Ignoring the current fed twist, if you got a 4% nominal return you would have to take 3% of it and reinvest in new bonds to maintain the purchasing power (i.e. no dipping into) your principal assuming inflation averages 3% and you would be left with 1% - this is your SWR in your early years with that kind of portfolio to ensure that in your later years your principal is there with the same purchasing power to be used. 

If this is your plan you may be further from FIRE than you think. 

You are better off with some form of balanced AA - so many to choose but they with the right mix you can smooth volatility, get an ok real return, and some inflation protection - but like anything else nothing is perfect or guaranteed hence why I started the thread.


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Re: Market Fear/ SWR - Irrational Fear?
« Reply #42 on: February 01, 2013, 10:34:45 AM »


You are better off with some form of balanced AA - so many to choose but they with the right mix you can smooth volatility, get an ok real return, and some inflation protection

Yes, I agree with this.

I'm unfairly including assumptions about my own ER scenario that are making the direct question of "is a 4% rate of return enough?" a bit silly, and you guys have legitimately pointed that out. I already know that 4% in assets, by itself, would not be enough for the long haul. In my case, I'll have a paid off mortgage (or current locked in very low rate) and some rental real estate to provide a hedge against inflation. And I will also get a pension and SS payments that will be enough to cover living expenses by themselves, and that will go up with inflation. I also plan to earn a bit on the side the first couple of years to help the stash grow larger, which is technically not a full ER. So I'm being a bit more cavalier with statements like "4% is enough" (for me).

I'll leave it with these main points/questions that I think are valid, as food for thought:

- If one of us was ready to retire tomorrow because we had saved up a stash of $X in Vanguard assets (90% in stocks, 10% in bonds), what would you do if the markets tanked and your stash was now worth 0.5 X or 0.75X? For most, wouldn't it mean working for however many more years to get back to X? I doubt anyone would go forward with their ER the next day if their portfolio was suddenly and drastically reduced like this. And if that's the case, then I think no one is ready to ER if they would change their opinion about being ready based on the market fluctuations in any given day, week, or month.

- We all know bad sequencing is pretty much the primary factor that makes for bad outcomes. So the pressure to get through the early years is probably the hardest and the most uncertain. But fortunately that's when we're still able to exert large amounts of control (take larger investment risks, continue to work on the side every now and again, etc.). So by utilizing the safety margins, we can do easy things to make the stash continue to increase, or at least not decrease, until the window grows smaller for our retirement.

- Inflation has an increasing (compounding) effect over time. The converse is also true -- it has a decreased effect in shorter periods of time. Assuming life spans don't radically change, inflation will be meaningless to us at age 100. It will probably be meaningless even at age 80-90, assuming we can live that long. It will be of some very small importance around age 70, and it keeps increasing in importance as we back up in age (becoming quite important at early ER ages). Again, by pushing off inflationary pressures (preserving your stash) until later years, you are effectively mitigating its impact.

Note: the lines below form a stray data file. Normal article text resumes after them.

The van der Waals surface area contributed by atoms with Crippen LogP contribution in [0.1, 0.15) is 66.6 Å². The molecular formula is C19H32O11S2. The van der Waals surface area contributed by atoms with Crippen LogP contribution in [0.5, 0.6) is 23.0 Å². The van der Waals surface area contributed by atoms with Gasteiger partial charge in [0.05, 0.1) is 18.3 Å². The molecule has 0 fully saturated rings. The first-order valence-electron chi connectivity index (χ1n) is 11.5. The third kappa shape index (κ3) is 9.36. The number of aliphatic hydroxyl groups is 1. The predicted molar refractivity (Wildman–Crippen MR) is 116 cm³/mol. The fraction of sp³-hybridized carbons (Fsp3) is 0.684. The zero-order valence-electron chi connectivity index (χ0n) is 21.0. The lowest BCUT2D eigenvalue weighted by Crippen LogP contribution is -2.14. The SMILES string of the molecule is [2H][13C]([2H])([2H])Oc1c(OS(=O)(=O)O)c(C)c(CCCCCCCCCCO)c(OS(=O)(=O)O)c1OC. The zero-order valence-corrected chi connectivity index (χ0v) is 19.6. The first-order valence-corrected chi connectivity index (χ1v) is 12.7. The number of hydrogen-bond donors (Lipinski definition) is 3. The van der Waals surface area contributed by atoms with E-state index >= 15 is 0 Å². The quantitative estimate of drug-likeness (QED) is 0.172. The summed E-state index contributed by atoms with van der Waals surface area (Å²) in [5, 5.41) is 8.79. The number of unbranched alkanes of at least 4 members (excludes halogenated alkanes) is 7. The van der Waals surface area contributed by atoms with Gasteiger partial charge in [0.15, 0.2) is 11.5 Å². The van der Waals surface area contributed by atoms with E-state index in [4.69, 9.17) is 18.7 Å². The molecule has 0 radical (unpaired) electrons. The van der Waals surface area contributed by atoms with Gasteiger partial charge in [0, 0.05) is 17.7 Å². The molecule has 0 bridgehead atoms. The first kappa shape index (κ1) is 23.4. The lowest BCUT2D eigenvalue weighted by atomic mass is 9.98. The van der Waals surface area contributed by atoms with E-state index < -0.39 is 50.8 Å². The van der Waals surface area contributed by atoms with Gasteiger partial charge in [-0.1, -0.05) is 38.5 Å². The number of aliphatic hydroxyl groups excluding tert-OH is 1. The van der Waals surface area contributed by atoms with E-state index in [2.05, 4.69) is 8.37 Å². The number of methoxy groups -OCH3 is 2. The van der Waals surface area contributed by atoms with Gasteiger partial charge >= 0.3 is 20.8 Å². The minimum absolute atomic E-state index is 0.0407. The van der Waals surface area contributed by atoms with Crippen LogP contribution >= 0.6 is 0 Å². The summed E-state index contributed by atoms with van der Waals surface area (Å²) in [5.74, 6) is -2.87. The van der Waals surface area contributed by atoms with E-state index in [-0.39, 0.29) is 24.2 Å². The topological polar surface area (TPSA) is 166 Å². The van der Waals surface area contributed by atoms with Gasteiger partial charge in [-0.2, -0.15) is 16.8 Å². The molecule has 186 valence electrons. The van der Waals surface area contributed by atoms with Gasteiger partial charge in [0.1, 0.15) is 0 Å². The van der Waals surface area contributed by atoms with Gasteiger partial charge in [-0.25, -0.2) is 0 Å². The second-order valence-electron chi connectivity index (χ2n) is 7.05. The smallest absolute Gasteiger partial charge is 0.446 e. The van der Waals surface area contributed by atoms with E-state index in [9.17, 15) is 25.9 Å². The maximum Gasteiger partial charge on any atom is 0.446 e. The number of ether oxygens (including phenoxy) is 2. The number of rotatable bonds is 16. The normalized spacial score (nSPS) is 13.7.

- We've probably all known people who were ready to retire (at a "normal" age of 65) around 2007 - 2009, but had their plans derailed for several years by the market crash. This makes no sense. It is foolhardy to be so heavily leveraged in growth stocks that your stash could be destroyed early, right as you retire, and you have to rely on a resurgence in the market to get back to whole (if it's possible at all).

- For those saying how dangerous inflation is, I think you have to equally acknowledge how dangerous it is to risk your portfolio in the early years through market risk. At least with inflation you can gauge it, follow it, and adjust accordingly. You can't do that with market risk (at least I don't have that crystal ball). Inflation right now is pretty much non-existent, so I can adapt accordingly.

arebelspy

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Re: Market Fear/ SWR - Irrational Fear?
« Reply #43 on: February 01, 2013, 12:08:17 PM »
Definitely food for thought, DoubleDOwn.

I will say I disagree with almost every one of them (4 of the 5 bullet points, only the second I agree with), but they are great questions worth thinking about and having each person reach their own conclusions.

Thanks for sharing your thoughts.
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DoubleDown

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Re: Market Fear/ SWR - Irrational Fear?
« Reply #44 on: February 01, 2013, 12:21:30 PM »
Thanks for your reply Arebelspy. I will say, you definitely have more cojones than me if you'd go forward with an ER even if your stash went down by 50% or whatever (I'm inferring that since you said you disagreed with the other bullet points. More power to you!!

I know I wrote a wall of text, but would you be willing to share some of your thoughts on why you disagree with the other points? Such as, do you disagree that inflation is a non-factor late in life? Or maybe you just don't think that point is relevant, since you're coming from the view that inflation IS a factor to deal with in a very long retirement?